New swim lane in Mediaocean
Among issues holding back adoption of, um, new currencies—an issue that has been cited, somewhat gleefully, by Nielsen CEO David Kenny and some agency executives —has been the “new” players’ inability to integrate with Mediaocean’s widely used, mainframe-housed legacy billing system. Mediaocean is a widely used advertising service and software company.
Still, "even Mediaocean is moving over to a new buying system,” iSpot.tv CEO Sean Muller said. “And at some point, we’re just going to do this and figure it out.” Also, it’s worth noting that Mediaocean was an early-stage investor in VideoAmp, so it doesn’t necessarily have a vested interest in the status quo.
It’s not a one-on-one game
Although NBCU's Abcarian and iSpot's Muller have sat down together at Cannes to discuss their partnership, Travis Scoles, senior VP of advanced advertising at Paramount, cautioned the industry about the pitfalls of thinking there are alliances being formed.
“The first thing I want to do is dispel a narrative that I think is emerging in the industry that NBC is an iSpot shop, and Paramount is the VideoAmp shop, and that’s how it’s going to be forever,” Scoles said. “That’s not true. Paramount’s position is we’re currency agnostic. We want to be able to deliver our buyers' campaigns based on the data and the audiences that they choose. VideoAmp was an early integration because there was demand for people buying that way. We also support Comscore, support Nielsen, and will support more and more of these things.”
Attention rises, but 'shit rolls downhill'
“I think we need to race towards understanding the value of attention,” Dentsu's Rozen said. “Viewability and impressions are not sustainable metrics, and that’s how we’re trading." He advocated on trading on "did a consumer actually see an ad and do something with that ad? It’s simple. It’s basic. But it’s ridiculously hard.”
Also, the market may be headed the other direction, at least among marketers focused on mainly CPMs, or the cost to reach 1,000 viewers. “I’m getting pressure from our clients, but I’m putting pressure on our publishers, and it just keeps driving the quality down,” said Jon Schaaf, global chief investment officer at Stagwell Media Network. “To Doug’s point, when you don’t buy good media, you’re not going to get that attention. …Shit rolls downhill. So we get this pressure, and we have to turn around and pressure our partners.”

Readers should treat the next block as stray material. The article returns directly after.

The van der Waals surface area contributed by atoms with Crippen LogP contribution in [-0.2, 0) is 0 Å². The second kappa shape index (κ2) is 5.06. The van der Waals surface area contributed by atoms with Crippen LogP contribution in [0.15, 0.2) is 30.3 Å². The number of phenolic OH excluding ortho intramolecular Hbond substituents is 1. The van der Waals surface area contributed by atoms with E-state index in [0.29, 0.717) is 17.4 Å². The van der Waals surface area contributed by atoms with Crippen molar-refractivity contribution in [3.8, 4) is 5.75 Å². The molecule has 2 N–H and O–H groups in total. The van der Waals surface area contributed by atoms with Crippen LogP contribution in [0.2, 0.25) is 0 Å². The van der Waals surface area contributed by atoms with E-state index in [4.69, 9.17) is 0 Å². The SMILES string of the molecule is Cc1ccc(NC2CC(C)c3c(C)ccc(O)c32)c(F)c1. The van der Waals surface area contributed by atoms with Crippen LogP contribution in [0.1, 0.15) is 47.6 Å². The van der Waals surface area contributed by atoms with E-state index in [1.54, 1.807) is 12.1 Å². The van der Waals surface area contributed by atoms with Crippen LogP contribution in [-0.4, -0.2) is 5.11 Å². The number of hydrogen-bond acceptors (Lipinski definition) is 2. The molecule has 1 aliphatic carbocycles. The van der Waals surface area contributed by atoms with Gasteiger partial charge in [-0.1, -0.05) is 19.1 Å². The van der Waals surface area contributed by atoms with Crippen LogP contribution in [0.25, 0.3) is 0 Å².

It's the creative, really
Strangely, even in the deepest media analytics depths of the festival fringe, creativity got another significant shout-out, following an endorsement by Roku the day before.
In a presentation of case study work showing how TV ads generate online search, Kevin Krim, CEO of measurement firm EDO, said the data shows big brand campaigns actually drive search very nicely, and search is tied to sales. “TV far too often is thought of only as upper funnel,” Krim said. “We show clients all the time on the brand side, ‘Here’s your best performing creative, and it’s always one of their big brand campaigns. It’s not a call to action. It’s not a limited-time offer. Big brand campaigns that are done well creatively drive performance and brand impact, all in one.”
Brand marketers should show up
Speaking of brand performance, not a single brand marketer was in attendance at the OpenAP event. Several attendees privately said the marketing world might work better if more did attend such events. Then again, it was a rainy day. The power even went out at the end. And several attendees have noted that brand marketers appear to be scarcer generally at the festival this year than pre-COVID.